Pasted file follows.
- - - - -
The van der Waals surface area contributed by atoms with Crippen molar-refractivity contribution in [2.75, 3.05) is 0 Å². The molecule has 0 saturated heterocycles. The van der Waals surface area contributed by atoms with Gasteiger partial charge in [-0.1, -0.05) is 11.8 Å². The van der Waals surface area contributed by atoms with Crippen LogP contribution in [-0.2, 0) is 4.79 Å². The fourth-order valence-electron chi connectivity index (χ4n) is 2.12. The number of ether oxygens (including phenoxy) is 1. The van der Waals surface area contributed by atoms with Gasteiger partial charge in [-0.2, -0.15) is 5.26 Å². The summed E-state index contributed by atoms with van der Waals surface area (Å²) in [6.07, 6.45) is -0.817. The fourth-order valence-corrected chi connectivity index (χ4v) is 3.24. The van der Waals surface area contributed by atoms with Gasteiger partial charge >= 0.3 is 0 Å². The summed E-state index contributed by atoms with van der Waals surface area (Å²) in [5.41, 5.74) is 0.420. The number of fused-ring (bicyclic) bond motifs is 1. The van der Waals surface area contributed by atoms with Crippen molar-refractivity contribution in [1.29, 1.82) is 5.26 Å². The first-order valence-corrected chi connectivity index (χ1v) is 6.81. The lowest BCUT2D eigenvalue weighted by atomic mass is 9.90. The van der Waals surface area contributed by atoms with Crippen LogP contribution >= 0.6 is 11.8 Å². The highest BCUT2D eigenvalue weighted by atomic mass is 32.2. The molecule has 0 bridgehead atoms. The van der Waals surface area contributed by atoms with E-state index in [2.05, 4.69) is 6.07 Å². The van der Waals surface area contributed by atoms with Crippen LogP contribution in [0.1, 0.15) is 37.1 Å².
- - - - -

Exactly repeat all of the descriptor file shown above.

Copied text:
The van der Waals surface area contributed by atoms with Crippen molar-refractivity contribution in [2.75, 3.05) is 0 Å². The molecule has 0 saturated heterocycles. The van der Waals surface area contributed by atoms with Gasteiger partial charge in [-0.1, -0.05) is 11.8 Å². The van der Waals surface area contributed by atoms with Crippen LogP contribution in [-0.2, 0) is 4.79 Å². The fourth-order valence-electron chi connectivity index (χ4n) is 2.12. The number of ether oxygens (including phenoxy) is 1. The van der Waals surface area contributed by atoms with Gasteiger partial charge in [-0.2, -0.15) is 5.26 Å². The summed E-state index contributed by atoms with van der Waals surface area (Å²) in [6.07, 6.45) is -0.817. The fourth-order valence-corrected chi connectivity index (χ4v) is 3.24. The van der Waals surface area contributed by atoms with Gasteiger partial charge >= 0.3 is 0 Å². The summed E-state index contributed by atoms with van der Waals surface area (Å²) in [5.41, 5.74) is 0.420. The number of fused-ring (bicyclic) bond motifs is 1. The van der Waals surface area contributed by atoms with Crippen molar-refractivity contribution in [1.29, 1.82) is 5.26 Å². The first-order valence-corrected chi connectivity index (χ1v) is 6.81. The lowest BCUT2D eigenvalue weighted by atomic mass is 9.90. The van der Waals surface area contributed by atoms with Crippen LogP contribution >= 0.6 is 11.8 Å². The highest BCUT2D eigenvalue weighted by atomic mass is 32.2. The molecule has 0 bridgehead atoms. The van der Waals surface area contributed by atoms with E-state index in [2.05, 4.69) is 6.07 Å². The van der Waals surface area contributed by atoms with Crippen LogP contribution in [0.1, 0.15) is 37.1 Å².